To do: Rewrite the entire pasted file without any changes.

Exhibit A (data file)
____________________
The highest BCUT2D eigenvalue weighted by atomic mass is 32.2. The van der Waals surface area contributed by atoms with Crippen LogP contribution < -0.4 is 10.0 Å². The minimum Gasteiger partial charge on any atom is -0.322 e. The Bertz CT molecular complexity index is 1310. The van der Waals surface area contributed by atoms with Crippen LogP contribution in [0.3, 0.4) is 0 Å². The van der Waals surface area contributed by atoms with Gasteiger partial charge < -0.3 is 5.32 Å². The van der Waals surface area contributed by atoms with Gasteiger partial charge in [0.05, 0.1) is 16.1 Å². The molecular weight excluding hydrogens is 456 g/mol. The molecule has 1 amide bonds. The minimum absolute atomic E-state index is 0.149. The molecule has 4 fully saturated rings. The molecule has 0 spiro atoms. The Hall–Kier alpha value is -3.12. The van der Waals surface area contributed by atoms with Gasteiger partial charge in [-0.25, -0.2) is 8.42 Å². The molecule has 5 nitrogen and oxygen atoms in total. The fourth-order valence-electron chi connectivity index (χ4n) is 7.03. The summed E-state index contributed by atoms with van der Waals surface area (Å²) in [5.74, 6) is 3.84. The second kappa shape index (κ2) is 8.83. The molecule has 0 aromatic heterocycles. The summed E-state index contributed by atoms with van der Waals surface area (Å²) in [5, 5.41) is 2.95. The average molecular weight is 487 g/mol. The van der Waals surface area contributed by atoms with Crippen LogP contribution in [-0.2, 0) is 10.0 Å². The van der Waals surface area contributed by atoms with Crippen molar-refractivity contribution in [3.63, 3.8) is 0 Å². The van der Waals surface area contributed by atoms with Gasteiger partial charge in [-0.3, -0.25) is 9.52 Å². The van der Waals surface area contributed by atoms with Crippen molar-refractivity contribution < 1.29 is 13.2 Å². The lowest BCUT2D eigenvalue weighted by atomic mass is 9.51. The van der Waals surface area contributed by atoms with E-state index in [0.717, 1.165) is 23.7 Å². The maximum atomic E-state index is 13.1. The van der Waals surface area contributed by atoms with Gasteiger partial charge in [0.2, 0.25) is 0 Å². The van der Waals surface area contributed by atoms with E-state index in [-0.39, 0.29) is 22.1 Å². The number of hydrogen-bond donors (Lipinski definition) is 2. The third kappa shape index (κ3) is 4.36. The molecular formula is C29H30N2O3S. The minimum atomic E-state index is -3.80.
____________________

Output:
The highest BCUT2D eigenvalue weighted by atomic mass is 32.2. The van der Waals surface area contributed by atoms with Crippen LogP contribution < -0.4 is 10.0 Å². The minimum Gasteiger partial charge on any atom is -0.322 e. The Bertz CT molecular complexity index is 1310. The van der Waals surface area contributed by atoms with Crippen LogP contribution in [0.3, 0.4) is 0 Å². The van der Waals surface area contributed by atoms with Gasteiger partial charge < -0.3 is 5.32 Å². The van der Waals surface area contributed by atoms with Gasteiger partial charge in [0.05, 0.1) is 16.1 Å². The molecular weight excluding hydrogens is 456 g/mol. The molecule has 1 amide bonds. The minimum absolute atomic E-state index is 0.149. The molecule has 4 fully saturated rings. The molecule has 0 spiro atoms. The Hall–Kier alpha value is -3.12. The van der Waals surface area contributed by atoms with Gasteiger partial charge in [-0.25, -0.2) is 8.42 Å². The molecule has 5 nitrogen and oxygen atoms in total. The fourth-order valence-electron chi connectivity index (χ4n) is 7.03. The summed E-state index contributed by atoms with van der Waals surface area (Å²) in [5.74, 6) is 3.84. The second kappa shape index (κ2) is 8.83. The molecule has 0 aromatic heterocycles. The summed E-state index contributed by atoms with van der Waals surface area (Å²) in [5, 5.41) is 2.95. The average molecular weight is 487 g/mol. The van der Waals surface area contributed by atoms with Crippen LogP contribution in [-0.2, 0) is 10.0 Å². The van der Waals surface area contributed by atoms with Crippen molar-refractivity contribution in [3.63, 3.8) is 0 Å². The van der Waals surface area contributed by atoms with Gasteiger partial charge in [-0.3, -0.25) is 9.52 Å². The van der Waals surface area contributed by atoms with Crippen molar-refractivity contribution < 1.29 is 13.2 Å². The lowest BCUT2D eigenvalue weighted by atomic mass is 9.51. The van der Waals surface area contributed by atoms with E-state index in [0.717, 1.165) is 23.7 Å². The maximum atomic E-state index is 13.1. The van der Waals surface area contributed by atoms with Gasteiger partial charge in [0.2, 0.25) is 0 Å². The van der Waals surface area contributed by atoms with E-state index in [-0.39, 0.29) is 22.1 Å². The number of hydrogen-bond donors (Lipinski definition) is 2. The third kappa shape index (κ3) is 4.36. The molecular formula is C29H30N2O3S. The minimum atomic E-state index is -3.80.